'remote camera triggering' Category

Erik Seo’s Epic Skiing and Riding Pix Explode off the Page

Without trying to sound cliché, the first word that comes to mind when viewing Erik Seo’s action sports photography is ‘explosive’, and that’s not simply because snow and people tend to be flying all over the place in many of his photographs.

Mostly self-taught, Seattle-born Seo (rhymes with –‘say-oh’) began photographing fellow ski-bums while attending Washington State University with a major in landscape architecture and just enough photography classes on the side to get him hooked for life.

Jen Hudak skiing in the trees at Mt. Asahidake, Hokkiado, Japan

© Erik Seo 2015


For inspiration and visual direction he read books about lighting and studied the work of others in the field whose work he respected. He also shot a lot and pushed himself to see if he could do it even better. Seo decided to shoot full time about 30-seconds after learning his day job had been terminated. It’s a decision he’s content with.

Winter sports photography is as demanding as location photography gets. Challenges include mountain terrain, extreme cold, snow, ice, rain, slippery surfaces with obstructions – not all of which are immediately apparent –  speed, sun glare, or any combination of the above. Add remote-triggered TTL flash into the mix only makes things that more interesting.


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© Erik Seo 2015


Seo’s working tools include Canon EOS 1D  and 5D Mark-series camera bodies with a trio of Canon L-series wide zooms, a fast 85mm and the all-but-mandatory 70-200/f2.8L II zoom.

For flash, Seo uses Canon and Nikon Speedlites, Elinchrom Ranger RX AS and Ranger Quadra flash systems, along with Paul C Buff Einstein flash heads in various combinations depending on the scope and parameters of the assignment.

Tom Wallisch

© Erik Seo 2015


Regardless of whose lighting systems he ends up using, all communications between his cameras and lights go through his PocketWizard remote triggering system, which, as Erik jokingly says, frees him from having to drag along “about 834,234,324-feet of sync cords”.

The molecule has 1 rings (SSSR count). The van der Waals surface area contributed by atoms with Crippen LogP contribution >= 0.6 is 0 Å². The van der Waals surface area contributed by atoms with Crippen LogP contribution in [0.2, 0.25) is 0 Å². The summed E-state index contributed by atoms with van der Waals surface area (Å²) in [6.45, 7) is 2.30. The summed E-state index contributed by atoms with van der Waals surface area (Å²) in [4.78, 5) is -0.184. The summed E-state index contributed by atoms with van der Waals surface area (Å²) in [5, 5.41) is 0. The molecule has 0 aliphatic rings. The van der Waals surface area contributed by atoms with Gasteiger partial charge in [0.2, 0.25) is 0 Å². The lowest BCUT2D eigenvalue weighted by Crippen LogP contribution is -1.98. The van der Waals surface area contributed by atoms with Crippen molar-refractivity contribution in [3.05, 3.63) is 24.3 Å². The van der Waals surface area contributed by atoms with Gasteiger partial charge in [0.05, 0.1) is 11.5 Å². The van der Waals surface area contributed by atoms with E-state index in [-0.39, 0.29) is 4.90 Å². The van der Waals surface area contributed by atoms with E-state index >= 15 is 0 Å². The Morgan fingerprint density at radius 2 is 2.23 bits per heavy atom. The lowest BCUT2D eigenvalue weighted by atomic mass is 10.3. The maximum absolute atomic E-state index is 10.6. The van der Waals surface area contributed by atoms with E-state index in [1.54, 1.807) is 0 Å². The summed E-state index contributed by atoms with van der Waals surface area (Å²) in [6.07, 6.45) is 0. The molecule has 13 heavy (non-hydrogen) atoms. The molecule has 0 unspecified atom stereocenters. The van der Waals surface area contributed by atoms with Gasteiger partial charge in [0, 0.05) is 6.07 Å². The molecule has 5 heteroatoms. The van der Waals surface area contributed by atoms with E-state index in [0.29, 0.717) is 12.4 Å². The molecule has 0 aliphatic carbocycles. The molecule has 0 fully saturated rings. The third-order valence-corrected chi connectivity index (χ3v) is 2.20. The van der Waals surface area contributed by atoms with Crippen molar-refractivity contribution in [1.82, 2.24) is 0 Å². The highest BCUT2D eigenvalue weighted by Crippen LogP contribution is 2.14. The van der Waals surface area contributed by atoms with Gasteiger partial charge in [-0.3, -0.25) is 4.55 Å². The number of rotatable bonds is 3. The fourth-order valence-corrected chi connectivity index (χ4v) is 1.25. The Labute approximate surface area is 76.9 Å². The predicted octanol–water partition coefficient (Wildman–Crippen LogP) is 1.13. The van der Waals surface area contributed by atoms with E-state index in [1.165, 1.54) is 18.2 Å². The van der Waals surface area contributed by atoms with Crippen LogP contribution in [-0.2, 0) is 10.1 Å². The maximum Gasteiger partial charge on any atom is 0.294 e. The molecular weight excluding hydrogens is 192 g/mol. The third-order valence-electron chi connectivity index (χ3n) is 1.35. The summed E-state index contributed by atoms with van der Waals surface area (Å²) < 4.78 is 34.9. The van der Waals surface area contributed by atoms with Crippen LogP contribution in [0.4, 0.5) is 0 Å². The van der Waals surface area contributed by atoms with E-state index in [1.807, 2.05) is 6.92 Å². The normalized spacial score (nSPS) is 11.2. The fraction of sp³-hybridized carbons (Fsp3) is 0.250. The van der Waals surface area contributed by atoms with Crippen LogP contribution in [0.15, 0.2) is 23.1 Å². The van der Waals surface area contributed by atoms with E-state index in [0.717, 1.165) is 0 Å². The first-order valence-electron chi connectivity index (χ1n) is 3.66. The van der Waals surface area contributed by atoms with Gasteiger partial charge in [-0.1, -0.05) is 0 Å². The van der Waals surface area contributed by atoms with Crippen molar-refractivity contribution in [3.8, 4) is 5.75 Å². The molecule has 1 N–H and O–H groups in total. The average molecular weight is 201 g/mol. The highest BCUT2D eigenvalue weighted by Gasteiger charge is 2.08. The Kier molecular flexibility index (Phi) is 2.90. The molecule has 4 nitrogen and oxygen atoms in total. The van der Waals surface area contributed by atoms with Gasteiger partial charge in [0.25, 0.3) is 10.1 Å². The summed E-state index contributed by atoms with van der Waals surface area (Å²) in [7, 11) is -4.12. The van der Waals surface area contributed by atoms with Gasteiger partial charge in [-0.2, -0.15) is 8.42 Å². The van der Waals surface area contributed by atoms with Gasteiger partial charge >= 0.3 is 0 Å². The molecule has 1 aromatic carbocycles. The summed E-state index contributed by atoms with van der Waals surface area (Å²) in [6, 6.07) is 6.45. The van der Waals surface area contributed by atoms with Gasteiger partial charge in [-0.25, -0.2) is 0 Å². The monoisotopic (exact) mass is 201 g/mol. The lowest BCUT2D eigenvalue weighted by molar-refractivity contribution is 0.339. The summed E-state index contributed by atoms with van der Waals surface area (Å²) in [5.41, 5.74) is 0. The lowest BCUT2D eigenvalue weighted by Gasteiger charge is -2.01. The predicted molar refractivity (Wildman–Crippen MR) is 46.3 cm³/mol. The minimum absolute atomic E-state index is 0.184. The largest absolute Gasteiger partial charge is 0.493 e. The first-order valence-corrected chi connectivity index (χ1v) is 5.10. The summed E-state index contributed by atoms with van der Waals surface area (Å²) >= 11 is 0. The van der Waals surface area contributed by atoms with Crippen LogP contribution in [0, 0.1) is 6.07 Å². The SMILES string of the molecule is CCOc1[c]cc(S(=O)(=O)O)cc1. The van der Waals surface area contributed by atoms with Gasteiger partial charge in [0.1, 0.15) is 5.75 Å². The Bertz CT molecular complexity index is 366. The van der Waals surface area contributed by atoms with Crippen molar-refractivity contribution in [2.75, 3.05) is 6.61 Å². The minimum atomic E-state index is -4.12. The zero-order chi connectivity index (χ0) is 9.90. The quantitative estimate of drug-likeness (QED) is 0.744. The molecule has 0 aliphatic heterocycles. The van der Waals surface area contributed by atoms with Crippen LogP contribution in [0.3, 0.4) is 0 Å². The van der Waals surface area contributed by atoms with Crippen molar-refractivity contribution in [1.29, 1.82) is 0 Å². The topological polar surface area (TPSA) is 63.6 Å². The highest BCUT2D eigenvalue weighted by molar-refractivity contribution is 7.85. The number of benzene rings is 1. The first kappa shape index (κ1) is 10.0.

Erik’s remote triggering system includes FlexTT5 and Plus III Transceivers. He also makes use of PocketWizard PowerST4 Receivers, which enable remote control of Elinchrom RX-series flash systems with PocketWizard ControlTL technologies. Also included in Erik Seo’s PocketWizard triggering kit are AC3 ZoneControllers, which enable three zones of off-camera flash control.

Getting through these challenges requires equal measures of speed, stamina, lightning reflexes, and enough common sense to know when to pull back. (According to Erik it also requires always having a supply of plastic bags and waterproof tape on hand to better ensure moisture doesn’t get into places it doesn’t belong.) It also helps to have camera gear that won’t let you down when things start to rock and roll.


© Erik Seo 2015

© Erik Seo 2015


The combination of bright, high-altitude sunlight and blowing snow can easily push contrast ranges off the charts making fill-flash all but mandatory for revealing detail in otherwise blackened shadows.

To freeze the action Seo often requires shutter speeds shorter than the 1/200th and 1/250th-second top sync speeds of his Canon camera bodies. Using PocketWizard’s exclusive HyperSync® feature, Seo has the option of selecting shutter speeds as short as 1/8000th-second, which is far more effective at freezing fast-moving subjects compared to the native top sync speeds of most DSLR and mirrorless cameras.


Tim McChesney jumping the Death Valley gap in Salt Lake City, Ut

© Erik Seo 2015


“PocketWizard radio’s allow me to craft the light the way I’d like, at any time of day. HyperSync allows me more flexibility in overpowering daylight and punching light into the harsh shadows of my outdoor scenes.”

Erik also makes use of the flexible Quad-Zone Triggering feature of his PocketWizard Transceivers, which allow him to quickly switch between flash systems while adjusting power settings on the fly.


Clayton Vila transferring from one wallride to the opposite side

© Erik Seo 2015